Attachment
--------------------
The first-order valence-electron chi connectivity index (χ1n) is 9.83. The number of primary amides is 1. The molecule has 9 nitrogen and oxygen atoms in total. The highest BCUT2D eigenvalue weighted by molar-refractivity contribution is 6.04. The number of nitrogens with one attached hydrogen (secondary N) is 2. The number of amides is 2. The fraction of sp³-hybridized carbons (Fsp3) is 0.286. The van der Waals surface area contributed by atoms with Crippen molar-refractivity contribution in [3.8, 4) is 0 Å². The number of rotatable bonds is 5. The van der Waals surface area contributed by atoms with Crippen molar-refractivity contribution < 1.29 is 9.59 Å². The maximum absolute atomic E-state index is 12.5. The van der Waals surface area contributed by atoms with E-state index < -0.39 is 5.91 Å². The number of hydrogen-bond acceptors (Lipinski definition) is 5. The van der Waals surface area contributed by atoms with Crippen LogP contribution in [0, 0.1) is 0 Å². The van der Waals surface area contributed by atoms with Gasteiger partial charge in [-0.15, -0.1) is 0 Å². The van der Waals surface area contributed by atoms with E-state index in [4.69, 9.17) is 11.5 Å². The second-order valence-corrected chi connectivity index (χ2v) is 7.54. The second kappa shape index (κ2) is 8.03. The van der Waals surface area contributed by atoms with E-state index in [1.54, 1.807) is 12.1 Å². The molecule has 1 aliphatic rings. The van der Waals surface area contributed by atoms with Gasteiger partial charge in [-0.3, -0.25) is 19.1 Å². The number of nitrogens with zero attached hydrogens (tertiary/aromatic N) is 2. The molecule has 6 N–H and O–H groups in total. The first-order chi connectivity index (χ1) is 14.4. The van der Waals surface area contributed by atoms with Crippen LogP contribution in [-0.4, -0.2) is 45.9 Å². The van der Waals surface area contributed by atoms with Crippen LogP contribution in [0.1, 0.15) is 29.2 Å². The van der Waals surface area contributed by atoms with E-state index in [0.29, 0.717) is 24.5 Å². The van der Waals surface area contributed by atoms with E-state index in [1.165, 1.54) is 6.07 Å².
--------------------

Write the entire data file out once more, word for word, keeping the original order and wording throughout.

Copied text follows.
The first-order valence-electron chi connectivity index (χ1n) is 9.83. The number of primary amides is 1. The molecule has 9 nitrogen and oxygen atoms in total. The highest BCUT2D eigenvalue weighted by molar-refractivity contribution is 6.04. The number of nitrogens with one attached hydrogen (secondary N) is 2. The number of amides is 2. The fraction of sp³-hybridized carbons (Fsp3) is 0.286. The van der Waals surface area contributed by atoms with Crippen molar-refractivity contribution in [3.8, 4) is 0 Å². The number of rotatable bonds is 5. The van der Waals surface area contributed by atoms with Crippen molar-refractivity contribution < 1.29 is 9.59 Å². The maximum absolute atomic E-state index is 12.5. The van der Waals surface area contributed by atoms with E-state index < -0.39 is 5.91 Å². The number of hydrogen-bond acceptors (Lipinski definition) is 5. The van der Waals surface area contributed by atoms with Crippen LogP contribution in [0, 0.1) is 0 Å². The van der Waals surface area contributed by atoms with Gasteiger partial charge in [-0.15, -0.1) is 0 Å². The van der Waals surface area contributed by atoms with E-state index in [4.69, 9.17) is 11.5 Å². The second-order valence-corrected chi connectivity index (χ2v) is 7.54. The second kappa shape index (κ2) is 8.03. The van der Waals surface area contributed by atoms with E-state index in [1.54, 1.807) is 12.1 Å². The molecule has 1 aliphatic rings. The van der Waals surface area contributed by atoms with Gasteiger partial charge in [-0.3, -0.25) is 19.1 Å². The number of nitrogens with zero attached hydrogens (tertiary/aromatic N) is 2. The molecule has 6 N–H and O–H groups in total. The first-order chi connectivity index (χ1) is 14.4. The van der Waals surface area contributed by atoms with Crippen LogP contribution in [-0.4, -0.2) is 45.9 Å². The van der Waals surface area contributed by atoms with Crippen LogP contribution in [0.1, 0.15) is 29.2 Å². The van der Waals surface area contributed by atoms with E-state index in [0.29, 0.717) is 24.5 Å². The van der Waals surface area contributed by atoms with E-state index in [1.165, 1.54) is 6.07 Å².